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Fernand Surname Ancestry Results

Our indexes 1000-1999 include entries for the spelling 'fernand'. In the period you have requested, we have the following 6 records (displaying 1 to 6): 

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The English in France (1431)
King Henry VI of England (one of the grandsons of Charles VI of France) claimed the throne of France (and quartered the fleurs-de-lis of France with the lions of England on the royal standard) as had his predecessors since Edward III, as descendants of Philip IV of France. The English had real power or influence in Brittany, Normandy, Flanders and Gascony, and actual possession of several coastal garrisons, in particular Calais, where the French inhabitants had been replaced by English. Henry VI came to the throne only seven years after his father had trounced the French at Agincourt; but his cousin, Charles VII, who became king of France in the same year, spent his long reign rebutting the English king's claim to his throne by territorial reconquest and consolidation. The English administration kept a series of records called the French Rolls. On these are recorded royal appointments and commissions in France; letters of protection and safe-conduct to soldiers, merchants, diplomats and pilgrims travelling to France from England and returning, and to foreign legations. There are also licences to merchants to export to the Continent, and to captains to transport pilgrims. As Henry VI's reign progressed, and the English grip on northern France loosened, the French Rolls also increasingly include entries concerning the ransoming of English prisoners.

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The English in France
 (1431)
The English in France (1456)
King Henry VI of England (one of the grandsons of Charles VI of France) claimed the throne of France (and quartered the fleurs-de-lis of France with the lions of England on the royal standard) as had his predecessors since Edward III, as descendants of Philip IV of France. The English had real power or influence in Brittany, Normandy, Flanders and Gascony, and actual possession of several coastal garrisons, in particular Calais, where the French inhabitants had been replaced by English. Henry VI came to the throne only seven years after his father had trounced the French at Agincourt; but his cousin, Charles VII, who became king of France in the same year, spent his long reign rebutting the English king's claim to his throne by territorial reconquest and consolidation. The English administration kept a series of records called the French Rolls. On these are recorded royal appointments and commissions in France; letters of protection and safe-conduct to soldiers, merchants, diplomats and pilgrims travelling to France from England and returning, and to foreign legations. There are also licences to merchants to export to the Continent, and to captains to transport pilgrims. As Henry VI's reign progressed, and the English grip on northern France loosened, the French Rolls also increasingly include entries concerning the ransoming of English prisoners.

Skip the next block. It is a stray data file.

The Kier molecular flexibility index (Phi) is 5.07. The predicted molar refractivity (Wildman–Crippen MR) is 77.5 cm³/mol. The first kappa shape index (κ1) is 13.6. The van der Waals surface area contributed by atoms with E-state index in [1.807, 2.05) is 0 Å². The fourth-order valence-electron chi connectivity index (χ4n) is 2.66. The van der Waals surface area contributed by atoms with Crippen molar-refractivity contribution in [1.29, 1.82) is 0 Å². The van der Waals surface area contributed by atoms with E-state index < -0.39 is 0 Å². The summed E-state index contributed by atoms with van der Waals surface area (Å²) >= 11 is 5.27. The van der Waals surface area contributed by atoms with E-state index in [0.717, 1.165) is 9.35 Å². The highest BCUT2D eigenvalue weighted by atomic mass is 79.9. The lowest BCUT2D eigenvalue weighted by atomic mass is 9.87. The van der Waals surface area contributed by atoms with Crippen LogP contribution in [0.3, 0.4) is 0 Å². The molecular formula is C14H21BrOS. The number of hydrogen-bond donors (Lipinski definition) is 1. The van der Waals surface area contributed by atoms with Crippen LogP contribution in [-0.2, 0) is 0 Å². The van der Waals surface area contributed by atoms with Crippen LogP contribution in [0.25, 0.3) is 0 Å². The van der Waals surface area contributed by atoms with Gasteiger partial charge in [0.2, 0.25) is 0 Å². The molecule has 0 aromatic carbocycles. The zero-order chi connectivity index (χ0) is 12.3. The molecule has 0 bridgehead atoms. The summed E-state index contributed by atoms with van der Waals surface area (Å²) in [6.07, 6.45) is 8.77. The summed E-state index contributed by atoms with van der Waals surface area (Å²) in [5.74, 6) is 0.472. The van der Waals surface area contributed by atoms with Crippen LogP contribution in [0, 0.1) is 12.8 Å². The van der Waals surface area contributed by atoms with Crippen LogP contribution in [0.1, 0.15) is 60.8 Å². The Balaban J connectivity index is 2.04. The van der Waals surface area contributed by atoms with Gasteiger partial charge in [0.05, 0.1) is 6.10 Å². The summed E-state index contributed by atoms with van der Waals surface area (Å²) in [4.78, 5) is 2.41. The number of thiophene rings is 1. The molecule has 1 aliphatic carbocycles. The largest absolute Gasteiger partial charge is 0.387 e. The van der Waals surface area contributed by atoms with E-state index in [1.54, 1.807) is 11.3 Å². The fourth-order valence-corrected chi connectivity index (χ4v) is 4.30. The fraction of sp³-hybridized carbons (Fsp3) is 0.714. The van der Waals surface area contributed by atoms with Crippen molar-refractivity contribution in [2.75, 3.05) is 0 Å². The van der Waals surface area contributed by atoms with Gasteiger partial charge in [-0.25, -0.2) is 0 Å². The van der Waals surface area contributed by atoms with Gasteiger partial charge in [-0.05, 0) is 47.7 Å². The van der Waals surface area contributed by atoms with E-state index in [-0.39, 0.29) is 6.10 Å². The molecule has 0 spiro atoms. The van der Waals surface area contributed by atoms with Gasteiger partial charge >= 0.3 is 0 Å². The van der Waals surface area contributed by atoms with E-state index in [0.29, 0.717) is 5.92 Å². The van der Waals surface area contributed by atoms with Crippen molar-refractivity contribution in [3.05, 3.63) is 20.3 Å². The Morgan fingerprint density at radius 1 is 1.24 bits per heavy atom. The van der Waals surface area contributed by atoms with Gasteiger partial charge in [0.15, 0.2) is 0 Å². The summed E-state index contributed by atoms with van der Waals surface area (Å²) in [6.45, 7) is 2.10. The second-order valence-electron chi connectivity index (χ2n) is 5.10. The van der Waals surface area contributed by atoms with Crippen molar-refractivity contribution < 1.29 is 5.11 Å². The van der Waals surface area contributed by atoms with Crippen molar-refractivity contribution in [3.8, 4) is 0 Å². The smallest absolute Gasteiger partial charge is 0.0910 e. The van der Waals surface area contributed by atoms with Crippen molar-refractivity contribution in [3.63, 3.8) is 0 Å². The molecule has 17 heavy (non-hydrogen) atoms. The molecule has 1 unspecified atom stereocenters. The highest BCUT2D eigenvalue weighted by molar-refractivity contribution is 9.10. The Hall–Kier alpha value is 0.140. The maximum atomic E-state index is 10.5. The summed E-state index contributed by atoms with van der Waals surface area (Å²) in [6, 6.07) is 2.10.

FERNAND. Cost: £6.00. Add to basket

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The English in France
 (1456)
National ArchivesSailors on board H. M. S. Majestic (1796-1798)
His Majesty's ship the Majestic took part in the destruction of the French fleet in Aboukir Bay at the mouth of the Nile ('the Battle of the Nile') on the evening of the 1st and morning of the 2nd August 1798. This is the muster book for 1 July to 31 August 1798: being a continuation book in a series covering wages and victualling from July 1796, it also includes the names of some men who had died, deserted or been discharged from the ship from then to July 1798. Of the ship's complement of 590, this index covers the sailors, volunteers, and boys, as well as the supernumeraries: but not the marines, or the French prisoners taken after the battle. Usually each man's entry gives his birthplace, and also his age on entering the ship.

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Sailors on board H. M. S. Majestic
 (1796-1798)
National ArchivesBritish merchant seamen (1835-1836)